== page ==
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  • A curious absence: The effects of space flight on literature

    Paper ID



    • J.M. Shuttleworth


    Department of English, U.S.A.F Academy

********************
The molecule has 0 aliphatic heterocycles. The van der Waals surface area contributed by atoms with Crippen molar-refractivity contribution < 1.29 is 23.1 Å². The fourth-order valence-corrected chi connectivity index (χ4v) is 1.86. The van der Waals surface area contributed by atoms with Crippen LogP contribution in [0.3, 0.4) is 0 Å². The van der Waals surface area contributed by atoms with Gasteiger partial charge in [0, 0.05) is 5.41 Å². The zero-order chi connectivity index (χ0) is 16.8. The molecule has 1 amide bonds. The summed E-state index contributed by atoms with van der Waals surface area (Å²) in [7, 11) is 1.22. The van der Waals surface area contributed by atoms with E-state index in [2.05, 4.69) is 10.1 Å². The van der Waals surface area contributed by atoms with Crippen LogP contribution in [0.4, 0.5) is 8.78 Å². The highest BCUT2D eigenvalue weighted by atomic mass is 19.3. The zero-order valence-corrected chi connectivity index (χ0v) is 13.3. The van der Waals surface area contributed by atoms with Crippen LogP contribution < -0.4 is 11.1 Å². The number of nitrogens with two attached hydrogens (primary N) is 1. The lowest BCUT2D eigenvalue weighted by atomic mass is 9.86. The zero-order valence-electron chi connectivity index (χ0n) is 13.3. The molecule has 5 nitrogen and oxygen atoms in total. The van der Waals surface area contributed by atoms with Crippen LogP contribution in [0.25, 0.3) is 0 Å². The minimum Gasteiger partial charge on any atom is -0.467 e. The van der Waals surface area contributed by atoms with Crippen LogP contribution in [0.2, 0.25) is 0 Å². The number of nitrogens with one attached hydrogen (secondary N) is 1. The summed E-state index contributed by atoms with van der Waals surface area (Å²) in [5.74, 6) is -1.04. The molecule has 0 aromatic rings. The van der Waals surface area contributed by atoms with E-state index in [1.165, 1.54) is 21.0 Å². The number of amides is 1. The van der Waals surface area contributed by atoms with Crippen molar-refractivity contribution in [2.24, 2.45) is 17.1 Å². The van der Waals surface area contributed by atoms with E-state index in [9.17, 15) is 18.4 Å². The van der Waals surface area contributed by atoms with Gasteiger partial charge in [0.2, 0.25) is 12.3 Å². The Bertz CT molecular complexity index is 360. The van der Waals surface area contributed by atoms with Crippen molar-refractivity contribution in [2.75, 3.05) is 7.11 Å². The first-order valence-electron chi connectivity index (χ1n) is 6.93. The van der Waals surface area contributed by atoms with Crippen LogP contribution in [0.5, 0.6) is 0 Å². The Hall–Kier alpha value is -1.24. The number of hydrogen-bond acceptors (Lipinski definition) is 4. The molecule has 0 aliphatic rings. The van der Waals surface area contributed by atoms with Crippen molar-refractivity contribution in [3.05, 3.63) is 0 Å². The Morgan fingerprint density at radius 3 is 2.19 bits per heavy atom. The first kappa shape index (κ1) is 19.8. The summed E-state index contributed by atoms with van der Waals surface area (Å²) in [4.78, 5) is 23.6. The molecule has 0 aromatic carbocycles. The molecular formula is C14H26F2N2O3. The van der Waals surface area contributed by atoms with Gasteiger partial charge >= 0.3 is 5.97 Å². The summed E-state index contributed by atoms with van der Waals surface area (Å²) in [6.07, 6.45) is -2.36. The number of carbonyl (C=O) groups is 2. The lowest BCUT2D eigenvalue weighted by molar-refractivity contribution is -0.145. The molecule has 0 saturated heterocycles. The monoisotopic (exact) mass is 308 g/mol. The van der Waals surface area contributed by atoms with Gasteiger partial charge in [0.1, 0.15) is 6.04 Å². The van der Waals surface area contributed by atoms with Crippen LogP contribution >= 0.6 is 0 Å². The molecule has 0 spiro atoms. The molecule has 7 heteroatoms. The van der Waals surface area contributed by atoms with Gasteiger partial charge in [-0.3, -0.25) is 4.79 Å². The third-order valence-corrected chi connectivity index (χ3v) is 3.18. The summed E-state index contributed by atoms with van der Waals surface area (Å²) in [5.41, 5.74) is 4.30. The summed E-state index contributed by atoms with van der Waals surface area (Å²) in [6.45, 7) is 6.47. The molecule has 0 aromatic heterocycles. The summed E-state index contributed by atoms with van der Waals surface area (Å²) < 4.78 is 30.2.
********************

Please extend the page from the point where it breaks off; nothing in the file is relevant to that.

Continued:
Despite our long-standing interest in space flight—its origins in western literature and imagination date at least from A.D.160—the actual achievement of travel in space has had little discernible effect on either the public imagination or the literature that results from the private imagination. I recognize the heretical nature of this statement for this audience; I will try to make clear my reasons for such a disappointing assertion. Although almost all of us remember the emotional responses to space efforts—public astonishment, even dismay, following the launch of Sputnik I; the excitement of succeeding space shots; the jubilation at the moon landing in 1969; the emotional drama of Challenger and other shuttle missions; the curious spectacle of the far-distant satellite missions to Mars and Saturn—space travel paradoxically has only lightly touched either popular, public, or serious literature or art. One cannot be certain about the causes of such a seeming disparity between the transient international popular interest in the events themselves and the relative absence of their effect in world literature, literature which normally reflects the reality of life. This paper, nevertheless, suggests that the ultimate disappointment may be more apparent than real, presents some possible reasons for the difficulty in making space travel a part of the literary imagination, and concludes with some brief suggestions of what we might expect in the next decades.